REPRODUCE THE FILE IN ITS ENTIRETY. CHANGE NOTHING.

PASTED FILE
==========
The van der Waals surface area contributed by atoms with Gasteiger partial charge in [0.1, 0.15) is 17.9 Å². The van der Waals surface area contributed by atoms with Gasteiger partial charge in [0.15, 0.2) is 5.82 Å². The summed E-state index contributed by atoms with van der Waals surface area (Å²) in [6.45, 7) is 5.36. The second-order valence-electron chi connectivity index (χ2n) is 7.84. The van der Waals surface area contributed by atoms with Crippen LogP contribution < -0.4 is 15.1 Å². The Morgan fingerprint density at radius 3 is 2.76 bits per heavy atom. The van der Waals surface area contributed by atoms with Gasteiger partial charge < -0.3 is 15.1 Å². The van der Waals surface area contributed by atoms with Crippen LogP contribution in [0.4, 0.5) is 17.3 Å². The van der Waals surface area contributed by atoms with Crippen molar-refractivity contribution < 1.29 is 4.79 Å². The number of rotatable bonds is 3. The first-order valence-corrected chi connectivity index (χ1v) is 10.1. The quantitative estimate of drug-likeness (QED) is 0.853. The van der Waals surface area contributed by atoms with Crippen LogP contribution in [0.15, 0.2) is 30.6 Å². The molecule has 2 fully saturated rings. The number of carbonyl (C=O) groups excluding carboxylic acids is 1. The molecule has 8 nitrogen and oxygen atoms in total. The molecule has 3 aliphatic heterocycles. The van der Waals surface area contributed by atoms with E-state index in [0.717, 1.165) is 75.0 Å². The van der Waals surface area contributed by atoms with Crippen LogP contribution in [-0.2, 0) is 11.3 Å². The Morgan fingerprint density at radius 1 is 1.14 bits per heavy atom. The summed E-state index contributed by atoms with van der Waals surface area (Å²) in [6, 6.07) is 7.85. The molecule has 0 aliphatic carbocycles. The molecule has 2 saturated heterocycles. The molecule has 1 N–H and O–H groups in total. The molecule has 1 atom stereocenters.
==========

The van der Waals surface area contributed by atoms with Gasteiger partial charge in [0.1, 0.15) is 17.9 Å². The van der Waals surface area contributed by atoms with Gasteiger partial charge in [0.15, 0.2) is 5.82 Å². The summed E-state index contributed by atoms with van der Waals surface area (Å²) in [6.45, 7) is 5.36. The second-order valence-electron chi connectivity index (χ2n) is 7.84. The van der Waals surface area contributed by atoms with Crippen LogP contribution < -0.4 is 15.1 Å². The Morgan fingerprint density at radius 3 is 2.76 bits per heavy atom. The van der Waals surface area contributed by atoms with Gasteiger partial charge < -0.3 is 15.1 Å². The van der Waals surface area contributed by atoms with Crippen LogP contribution in [0.4, 0.5) is 17.3 Å². The van der Waals surface area contributed by atoms with Crippen molar-refractivity contribution < 1.29 is 4.79 Å². The number of rotatable bonds is 3. The first-order valence-corrected chi connectivity index (χ1v) is 10.1. The quantitative estimate of drug-likeness (QED) is 0.853. The van der Waals surface area contributed by atoms with Crippen LogP contribution in [0.15, 0.2) is 30.6 Å². The molecule has 2 fully saturated rings. The number of carbonyl (C=O) groups excluding carboxylic acids is 1. The molecule has 8 nitrogen and oxygen atoms in total. The molecule has 3 aliphatic heterocycles. The van der Waals surface area contributed by atoms with E-state index in [0.717, 1.165) is 75.0 Å². The van der Waals surface area contributed by atoms with Crippen LogP contribution in [-0.2, 0) is 11.3 Å². The Morgan fingerprint density at radius 1 is 1.14 bits per heavy atom. The summed E-state index contributed by atoms with van der Waals surface area (Å²) in [6, 6.07) is 7.85. The molecule has 0 aliphatic carbocycles. The molecule has 2 saturated heterocycles. The molecule has 1 N–H and O–H groups in total. The molecule has 1 atom stereocenters.